The Microsoft Windows operating system offers 2 architectures for partitioning disk drives into usable areas to store data. The 2 approaches differ with how they track the mapping of physical disk sectors to logical block numbers. The original method of partitioning disks is referred to as MBR (Master Boot Record) which was developed during the 1980’s. Although widely accepted, this scheme has many shortcomings including partitions being limited to 2TB (terabytes) in size.
As disk capacity has increased to over a terabyte, a new partition architecture developed in the late 1990’s called GPT (GUID Partition Table) was created to accommodate the larger partition sizes. In addition to size, GPT disks also offer more partitions and greater resilience to corruption. This article examines MBR and GPT-based Windows disks discussing, their benefits and disadvantages.
Microsoft adopted the GPT disk partitioning scheme in 2001 from Intel’s EFI (Extensible Firmware Interface) specifications. It accommodates disk partition sizes up to 18 EB (Exabyte’s) or 1 million terabytes. Each GUID (globally unique ID) partition contains a 36-character field to allow a readable name to be associated with each partition.
Another shortcoming of MBR-based disk partitions is the limitation of 3 primary partitions and 1 extended partition. The extended partition can be further divided into multiple logical partitions. By limiting the number of partitions on a disk, you effectively reduce the number of partitions to organize or manage the data. With GPT-based disks, Microsoft supports up to 128 partitions per disk. There are several partitions reserved for dynamic disks and EFI-boot support so only 124 partitions are available for data.
The following diagram from the Microsoft TechNet Library provides an example of a typical MBR disk layout.
Figure 1: MBR Disk Layout
Perhaps one of the biggest pitfalls of MBR-based disks is their potential for corruption of the partition table, a region on the disk that maps sectors to logical block numbers. MBR disks only have 1 partition table to keep track of all the blocks in the partition. If the table becomes corrupt, the entire disk must be recovered from backup. Windows GPT-based disks have multiple, redundant partition tables so that if one is detected as being corrupt, it can self-heal itself from a redundant copy of the table.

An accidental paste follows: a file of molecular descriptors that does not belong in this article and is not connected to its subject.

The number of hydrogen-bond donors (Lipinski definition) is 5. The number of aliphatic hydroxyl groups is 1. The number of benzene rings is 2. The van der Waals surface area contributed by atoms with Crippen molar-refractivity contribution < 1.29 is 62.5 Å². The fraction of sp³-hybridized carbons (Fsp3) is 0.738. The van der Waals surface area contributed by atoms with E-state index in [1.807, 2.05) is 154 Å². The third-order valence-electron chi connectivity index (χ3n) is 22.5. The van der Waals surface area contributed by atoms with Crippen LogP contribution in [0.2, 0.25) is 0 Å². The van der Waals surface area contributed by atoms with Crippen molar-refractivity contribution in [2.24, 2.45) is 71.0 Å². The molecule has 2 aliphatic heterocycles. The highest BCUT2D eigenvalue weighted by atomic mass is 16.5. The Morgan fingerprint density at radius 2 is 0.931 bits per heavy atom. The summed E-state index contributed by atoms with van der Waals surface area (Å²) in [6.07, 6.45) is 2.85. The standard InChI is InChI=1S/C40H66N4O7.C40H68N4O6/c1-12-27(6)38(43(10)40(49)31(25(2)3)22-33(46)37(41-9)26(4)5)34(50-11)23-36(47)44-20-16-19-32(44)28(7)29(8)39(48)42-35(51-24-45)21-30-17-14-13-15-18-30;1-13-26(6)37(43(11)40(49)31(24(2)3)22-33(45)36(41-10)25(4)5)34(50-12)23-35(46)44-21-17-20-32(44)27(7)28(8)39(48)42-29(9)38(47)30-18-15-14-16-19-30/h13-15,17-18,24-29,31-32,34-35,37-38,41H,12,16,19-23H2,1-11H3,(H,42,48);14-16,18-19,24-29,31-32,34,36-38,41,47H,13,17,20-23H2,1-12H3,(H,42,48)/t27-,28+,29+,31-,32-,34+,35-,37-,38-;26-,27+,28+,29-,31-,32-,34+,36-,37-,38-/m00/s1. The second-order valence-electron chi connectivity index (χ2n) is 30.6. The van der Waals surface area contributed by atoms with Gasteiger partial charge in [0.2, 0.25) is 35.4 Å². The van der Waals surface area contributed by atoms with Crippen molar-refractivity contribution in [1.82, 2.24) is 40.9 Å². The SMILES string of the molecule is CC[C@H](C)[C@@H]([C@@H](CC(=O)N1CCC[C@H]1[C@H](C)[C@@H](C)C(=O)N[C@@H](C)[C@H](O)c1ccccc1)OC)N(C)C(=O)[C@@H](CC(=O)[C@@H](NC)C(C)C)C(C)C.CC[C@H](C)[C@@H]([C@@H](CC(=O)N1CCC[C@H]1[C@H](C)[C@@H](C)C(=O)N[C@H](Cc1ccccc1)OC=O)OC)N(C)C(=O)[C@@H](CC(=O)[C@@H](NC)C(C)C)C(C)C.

For compatibility purposes, the Master Boot Record is kept at LBA 0 in GPT-based drives, and the GPT header begins at LBA 1. The partition type of a GPT disk is marked as 0xEE, which prevents MBR-based disk utilities from recognizing the partition type and potentially corrupting the data. It is possible to convert an MBR disk to a GPT-based disk and vice versa, but any data must first be backed up and all the partitions deleted.
The following diagram from the Microsoft TechNet Library provides an example of the disk layout for a GPT-based disk.
Figure 2: GPT-based Disk Layout
Despite the many advantages of GPT-based disks over MBR drives, many vendors still utilize the MBR technology since it is still predominantly used in the real world. GPT disks are gaining popularity with their benefits in terms of partition size, number of partitions, and resilience. Windows Failover Clusters now support GPT-based disks which will broaden their use in enterprise data centers. See related article on Failover Cluster Setup. So while bigger isn’t always better, the many advantages of GPT-based drives make them an attractive alternative.
Watch for future articles on Windows storage technologies such as “Disk Fragmentation and Why You Should be Concerned”. This article will examine how files are placed on disk and what causes them to become fragmented. It will explore how fragmented files affect performance and what can be done to avoid it.